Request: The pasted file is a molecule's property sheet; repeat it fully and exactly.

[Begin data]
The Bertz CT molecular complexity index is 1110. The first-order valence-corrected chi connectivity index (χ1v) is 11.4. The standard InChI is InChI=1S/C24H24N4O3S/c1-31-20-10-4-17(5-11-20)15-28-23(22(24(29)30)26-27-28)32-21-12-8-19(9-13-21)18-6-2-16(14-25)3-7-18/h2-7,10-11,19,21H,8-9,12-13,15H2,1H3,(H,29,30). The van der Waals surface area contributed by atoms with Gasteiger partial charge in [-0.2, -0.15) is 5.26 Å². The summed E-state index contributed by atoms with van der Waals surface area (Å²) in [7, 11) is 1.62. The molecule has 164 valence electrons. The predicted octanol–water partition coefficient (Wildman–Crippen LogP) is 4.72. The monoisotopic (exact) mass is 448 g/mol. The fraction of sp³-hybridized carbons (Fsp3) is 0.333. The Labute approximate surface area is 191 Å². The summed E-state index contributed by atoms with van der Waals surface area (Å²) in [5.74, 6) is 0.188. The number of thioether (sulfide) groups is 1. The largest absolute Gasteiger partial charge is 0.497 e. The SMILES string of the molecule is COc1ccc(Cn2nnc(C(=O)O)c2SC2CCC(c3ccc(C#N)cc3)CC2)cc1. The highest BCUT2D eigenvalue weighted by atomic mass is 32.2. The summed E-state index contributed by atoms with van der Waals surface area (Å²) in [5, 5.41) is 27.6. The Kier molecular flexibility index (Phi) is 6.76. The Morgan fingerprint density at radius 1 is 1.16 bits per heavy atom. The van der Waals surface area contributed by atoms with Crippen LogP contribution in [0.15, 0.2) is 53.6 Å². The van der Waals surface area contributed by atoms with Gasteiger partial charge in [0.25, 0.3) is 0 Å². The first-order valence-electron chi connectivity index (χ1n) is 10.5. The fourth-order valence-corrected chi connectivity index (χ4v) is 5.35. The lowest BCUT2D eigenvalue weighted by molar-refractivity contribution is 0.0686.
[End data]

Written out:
The Bertz CT molecular complexity index is 1110. The first-order valence-corrected chi connectivity index (χ1v) is 11.4. The standard InChI is InChI=1S/C24H24N4O3S/c1-31-20-10-4-17(5-11-20)15-28-23(22(24(29)30)26-27-28)32-21-12-8-19(9-13-21)18-6-2-16(14-25)3-7-18/h2-7,10-11,19,21H,8-9,12-13,15H2,1H3,(H,29,30). The van der Waals surface area contributed by atoms with Gasteiger partial charge in [-0.2, -0.15) is 5.26 Å². The summed E-state index contributed by atoms with van der Waals surface area (Å²) in [7, 11) is 1.62. The molecule has 164 valence electrons. The predicted octanol–water partition coefficient (Wildman–Crippen LogP) is 4.72. The monoisotopic (exact) mass is 448 g/mol. The fraction of sp³-hybridized carbons (Fsp3) is 0.333. The Labute approximate surface area is 191 Å². The summed E-state index contributed by atoms with van der Waals surface area (Å²) in [5.74, 6) is 0.188. The number of thioether (sulfide) groups is 1. The largest absolute Gasteiger partial charge is 0.497 e. The SMILES string of the molecule is COc1ccc(Cn2nnc(C(=O)O)c2SC2CCC(c3ccc(C#N)cc3)CC2)cc1. The highest BCUT2D eigenvalue weighted by atomic mass is 32.2. The summed E-state index contributed by atoms with van der Waals surface area (Å²) in [5, 5.41) is 27.6. The Kier molecular flexibility index (Phi) is 6.76. The Morgan fingerprint density at radius 1 is 1.16 bits per heavy atom. The van der Waals surface area contributed by atoms with Crippen LogP contribution in [0.15, 0.2) is 53.6 Å². The van der Waals surface area contributed by atoms with Gasteiger partial charge in [0.25, 0.3) is 0 Å². The first-order valence-electron chi connectivity index (χ1n) is 10.5. The fourth-order valence-corrected chi connectivity index (χ4v) is 5.35. The lowest BCUT2D eigenvalue weighted by molar-refractivity contribution is 0.0686.